I haven’t done one of these “book notes” type posts in quite a while, so I figure on this slow Saturday I can get away with it. I have lots of stuff I want to write about — my thoughts on Claire Messud’s The Emperor’s Children, more Boswell/Johnson quotations, and some other things — but tonight feels like a good time for a listy, pooterish post. So here goes.
- I’m listening to the audiobook version of Jennifer Egan’s novel The Keep and I’m not quite sure what I think of it yet. It’s bizarre in a way I didn’t expect; the main character is a tough New Yorker guy and he ends up in some castle somewhere on the border between Germany and some other country, where he meets a very old Baroness. This character is obsessed with staying connected to the world on his cell phone and the internet. It’s strange, but so far I’m enjoying it. I’m a little worried, though — I just read on Amazon that parts of the novel deal with claustrophia, and I can get claustrophic at times, so I’m imagining myself driving along to work, listening to this novel, and completely freaking out because I’m listening to some all-too-vivid scene set in a cave. I can feel my heart beat faster just thinking about it. The Amazon page I linked to has a brief interview with Egan where she discusses her influences, and they are great ones — lots of 18C novels, including, as you would guess based on a description of the book, lots of gothic novels.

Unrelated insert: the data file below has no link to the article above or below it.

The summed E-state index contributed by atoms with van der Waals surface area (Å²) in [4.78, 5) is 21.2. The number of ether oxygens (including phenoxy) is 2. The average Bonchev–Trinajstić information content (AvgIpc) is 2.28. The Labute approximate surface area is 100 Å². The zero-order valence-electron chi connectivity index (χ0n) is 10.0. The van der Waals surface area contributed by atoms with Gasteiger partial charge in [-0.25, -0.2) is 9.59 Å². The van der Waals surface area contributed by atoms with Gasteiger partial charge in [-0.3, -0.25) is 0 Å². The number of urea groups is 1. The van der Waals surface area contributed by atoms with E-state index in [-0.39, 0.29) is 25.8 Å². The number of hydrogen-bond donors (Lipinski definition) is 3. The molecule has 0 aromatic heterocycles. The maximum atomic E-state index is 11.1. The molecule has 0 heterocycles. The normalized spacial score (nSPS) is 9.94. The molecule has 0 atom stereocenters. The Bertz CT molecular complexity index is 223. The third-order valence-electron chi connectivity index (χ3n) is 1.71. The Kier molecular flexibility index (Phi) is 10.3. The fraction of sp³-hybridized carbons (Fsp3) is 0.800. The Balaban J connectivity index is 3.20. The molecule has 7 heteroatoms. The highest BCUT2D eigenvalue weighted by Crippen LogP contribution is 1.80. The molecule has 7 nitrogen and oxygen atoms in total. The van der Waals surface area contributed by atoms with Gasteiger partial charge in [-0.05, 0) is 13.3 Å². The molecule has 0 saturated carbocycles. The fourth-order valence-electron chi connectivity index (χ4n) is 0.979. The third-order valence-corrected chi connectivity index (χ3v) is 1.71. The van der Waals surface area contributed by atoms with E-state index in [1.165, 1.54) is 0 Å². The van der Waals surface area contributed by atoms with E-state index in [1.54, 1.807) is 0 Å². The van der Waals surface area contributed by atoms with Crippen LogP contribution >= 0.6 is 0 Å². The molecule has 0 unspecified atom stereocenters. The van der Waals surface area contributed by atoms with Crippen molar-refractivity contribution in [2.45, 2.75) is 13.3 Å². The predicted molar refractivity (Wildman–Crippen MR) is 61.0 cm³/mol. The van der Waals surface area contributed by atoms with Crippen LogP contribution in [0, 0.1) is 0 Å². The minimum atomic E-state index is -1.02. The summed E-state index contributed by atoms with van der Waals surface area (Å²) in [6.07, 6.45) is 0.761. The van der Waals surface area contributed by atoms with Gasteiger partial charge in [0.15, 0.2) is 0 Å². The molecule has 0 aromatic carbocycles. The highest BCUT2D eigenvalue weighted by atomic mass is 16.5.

- Last night I began W.G. Sebald’s The Rings of Saturn. I haven’t gotten that far into it, but I can tell I will like it; it’s thoughtful and rambling and rich, and it makes me want to read some Sir Thomas Browne. I read him in a couple classes years back, and responded excitedly to my professors’ enthusiasm for him, but I’m not sure I really got what makes Browne interesting. I think that means I need to re-read him now that I’m older and probably not wiser, but at least better-read. He’s a writer I wanted to love and hadn’t yet found the right time to.
- The Hobgoblin and I stopped by one of our local used bookstores today; I went to find a copy of Virginia Woolf’s The Voyage Out which their website said they had in stock. I didn’t buy the book because it was in pretty bad shape, but I did spend some time looking around and came home with a Virago Modern Classic, Radclyffe Hall’s Adam’s Breed, which doesn’t appear to be in print anymore. I didn’t know anything about Radclyffe Hall, but I picked up the book because I like Virago books and this book looked interesting. It turns out she was born Marguerite Radclyffe-Hall and is most famous for her 1928 novel The Well of Loneliness, which, because of its lesbian themes, was the subject of an obscenity trial in England and was published in the US only after a court battle. I found out Adam’s Breed was popular among critics and sold well, and it won two prizes, the Priz Femina and the James Tait Black prize. How quickly we forget so many of the authors that were popular in their day (well, I should speak for myself — perhaps other readers know who she is?).
- Back to Virginia Woolf: yesterday I came across Julia Briggs’s Virginia Woolf: An Inner Life on Book Mooch, and it will soon be on its way to me. I have no idea when I will read this, but I’ll be happy to have a Woolf biography on my bookshelves.